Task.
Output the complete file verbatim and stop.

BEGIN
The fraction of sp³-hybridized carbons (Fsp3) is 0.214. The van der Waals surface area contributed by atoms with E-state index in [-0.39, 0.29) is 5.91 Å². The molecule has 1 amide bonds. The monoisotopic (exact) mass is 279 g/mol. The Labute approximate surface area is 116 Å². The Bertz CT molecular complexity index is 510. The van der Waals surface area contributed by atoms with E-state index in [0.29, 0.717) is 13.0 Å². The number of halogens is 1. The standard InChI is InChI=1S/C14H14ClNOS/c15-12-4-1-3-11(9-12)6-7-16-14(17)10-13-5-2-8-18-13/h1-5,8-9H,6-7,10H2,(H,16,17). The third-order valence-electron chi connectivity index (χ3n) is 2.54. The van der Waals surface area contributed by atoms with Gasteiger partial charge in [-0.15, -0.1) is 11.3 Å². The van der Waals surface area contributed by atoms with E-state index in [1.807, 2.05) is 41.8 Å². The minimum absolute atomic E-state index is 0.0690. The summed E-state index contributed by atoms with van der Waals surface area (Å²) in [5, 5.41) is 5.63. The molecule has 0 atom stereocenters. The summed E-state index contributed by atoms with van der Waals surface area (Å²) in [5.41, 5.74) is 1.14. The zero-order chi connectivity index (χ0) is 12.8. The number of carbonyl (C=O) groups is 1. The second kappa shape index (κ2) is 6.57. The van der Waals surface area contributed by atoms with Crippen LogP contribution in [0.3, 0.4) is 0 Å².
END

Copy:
The fraction of sp³-hybridized carbons (Fsp3) is 0.214. The van der Waals surface area contributed by atoms with E-state index in [-0.39, 0.29) is 5.91 Å². The molecule has 1 amide bonds. The monoisotopic (exact) mass is 279 g/mol. The Labute approximate surface area is 116 Å². The Bertz CT molecular complexity index is 510. The van der Waals surface area contributed by atoms with E-state index in [0.29, 0.717) is 13.0 Å². The number of halogens is 1. The standard InChI is InChI=1S/C14H14ClNOS/c15-12-4-1-3-11(9-12)6-7-16-14(17)10-13-5-2-8-18-13/h1-5,8-9H,6-7,10H2,(H,16,17). The third-order valence-electron chi connectivity index (χ3n) is 2.54. The van der Waals surface area contributed by atoms with Gasteiger partial charge in [-0.15, -0.1) is 11.3 Å². The van der Waals surface area contributed by atoms with E-state index in [1.807, 2.05) is 41.8 Å². The minimum absolute atomic E-state index is 0.0690. The summed E-state index contributed by atoms with van der Waals surface area (Å²) in [5, 5.41) is 5.63. The molecule has 0 atom stereocenters. The summed E-state index contributed by atoms with van der Waals surface area (Å²) in [5.41, 5.74) is 1.14. The zero-order chi connectivity index (χ0) is 12.8. The number of carbonyl (C=O) groups is 1. The second kappa shape index (κ2) is 6.57. The van der Waals surface area contributed by atoms with Crippen LogP contribution in [0.3, 0.4) is 0 Å².